And think about keeping your sense of humour. At least remember why you’re doing this. Assess the balance between hero and waste. Assess how many years in the rest of your life. Save tears and forgiveness for later. Remember he’ll be drunk. And he’ll be that again. And again.

Not that you don’t like a drink yourself sometimes. Quite often, actually. But.

Smile. Square yourself. Be glad there is no kid. Pretend you’re the spunky heroine on a TV show. Or, think bigger. Think: Are you a Dom Perignon woman? Do you own a buttery soft Maison Scotch leather jacket, Broadway tickets, a David Hockney print, a selfie photo with Lenny Kravitz and Harvey Keitel, and a pair of Pomeranian-Maltese?


How about an Oscar de la Renta suit, orange suede Alexander Wang Emile bag, tickets to the Concord, keys to a sleek Jaguar convertible?

No again? How do you feel about old TTC tokens and a bent, out-of-date, weekly bus pass on the windowsill, along with the ubiquitous dust, nickels, and bent nails?

She sees Paul’s burgundy cotton jacket hanging on a nail, its lapels spoiled by bleach and oil stains from wee-hour hamburgers designed to fend off hangovers. In the corner a lone grey tennis shoe squashed under a crow-bar, and beside that, the heavy door with its rusty chain hanging down.

Well, give him more than that. You loved this guy.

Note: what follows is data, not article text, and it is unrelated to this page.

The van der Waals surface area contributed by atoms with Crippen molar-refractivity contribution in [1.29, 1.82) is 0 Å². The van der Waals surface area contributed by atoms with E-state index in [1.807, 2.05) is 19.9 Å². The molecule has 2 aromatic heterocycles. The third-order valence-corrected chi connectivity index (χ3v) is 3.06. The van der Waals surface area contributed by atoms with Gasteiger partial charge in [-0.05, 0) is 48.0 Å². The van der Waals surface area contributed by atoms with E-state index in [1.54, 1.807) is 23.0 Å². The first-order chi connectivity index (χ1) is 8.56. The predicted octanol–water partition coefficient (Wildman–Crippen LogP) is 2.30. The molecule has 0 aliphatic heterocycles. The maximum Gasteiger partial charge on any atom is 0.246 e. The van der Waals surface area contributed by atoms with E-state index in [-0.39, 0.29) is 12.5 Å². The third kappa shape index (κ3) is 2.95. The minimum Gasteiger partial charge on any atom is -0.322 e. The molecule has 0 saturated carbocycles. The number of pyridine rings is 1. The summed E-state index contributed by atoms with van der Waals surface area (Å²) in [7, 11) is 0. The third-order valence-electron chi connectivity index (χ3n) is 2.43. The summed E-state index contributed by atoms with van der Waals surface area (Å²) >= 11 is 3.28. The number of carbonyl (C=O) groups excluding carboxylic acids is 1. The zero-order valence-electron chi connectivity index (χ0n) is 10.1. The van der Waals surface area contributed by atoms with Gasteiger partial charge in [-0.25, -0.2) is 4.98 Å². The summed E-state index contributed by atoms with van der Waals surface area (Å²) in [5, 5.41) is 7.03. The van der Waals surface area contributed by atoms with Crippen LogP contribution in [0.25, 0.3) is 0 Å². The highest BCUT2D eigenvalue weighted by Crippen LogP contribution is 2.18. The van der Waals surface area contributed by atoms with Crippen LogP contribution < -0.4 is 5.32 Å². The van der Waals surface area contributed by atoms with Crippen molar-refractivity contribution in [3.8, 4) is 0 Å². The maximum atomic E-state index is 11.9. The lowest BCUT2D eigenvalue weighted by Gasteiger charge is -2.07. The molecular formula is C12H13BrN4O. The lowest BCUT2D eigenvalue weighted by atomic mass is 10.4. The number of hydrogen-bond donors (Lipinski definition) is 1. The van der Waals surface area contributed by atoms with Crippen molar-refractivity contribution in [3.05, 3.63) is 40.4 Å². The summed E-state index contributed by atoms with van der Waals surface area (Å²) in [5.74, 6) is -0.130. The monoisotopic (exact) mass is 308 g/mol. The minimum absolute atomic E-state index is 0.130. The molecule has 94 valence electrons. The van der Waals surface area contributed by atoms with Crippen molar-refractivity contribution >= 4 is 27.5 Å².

Okay, then, cappuccinos, lots of cappuccinos. Paint-stained Levi’s, hand-painted ties, a row of vintage airplane seats with seat belts, another row of bright abstracts on a white wall. Sketches of Spain. Love, yes.

Then there’s a buckling but charming cream-background chesterfield covered with happy golden-wheat Scottie dogs, all good for Sunday mornings listening to the CBC and reading the Times.


She holds her hands over her eyes to stop the streams of things from appearing.

She’s tired of the game, doesn’t want it anymore.

But what does she want? Now there’s a thought. There’s a question.


Something honest, perhaps. A piece of paper, a pencil, a glass of water, a child laughing and banging at the piano.

Something to depend on, like the gentle day continuing into a gentle evening.

She stands and walks to a mirror — her mirror, but she’ll leave it for Paul, it’s so big — propped against the wall.

She hears the door fling open behind her, at the other end of the studio, chain clanging.

It’s hardly midnight yet.


Move away from the mirror.

He’s never hurt her body, but he’s got a scar down the middle of his chest from jumping through a plate-glass living-room window.

Behind her something crashes, and something rolls.

Move away.

Tricia Snell lives mostly in Lunenburg, Nova Scotia, Canada, and sometimes in Portland, Oregon, USA. She is currently working on a novel that spans both countries. She writes stories, poems, essays, reviews, blog posts, and songs and is the author of the book Artist Communities (Allworth Press). Her writing has been published in Art Papers, Oregon Humanities, The Oregonian, and The Grove Review, and been read by actor Barbara Rappaport on the National Public Radio show, The Sound of Writing. She also plays the flute and teaches both music and writing. For more information, go to

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Every Day Fiction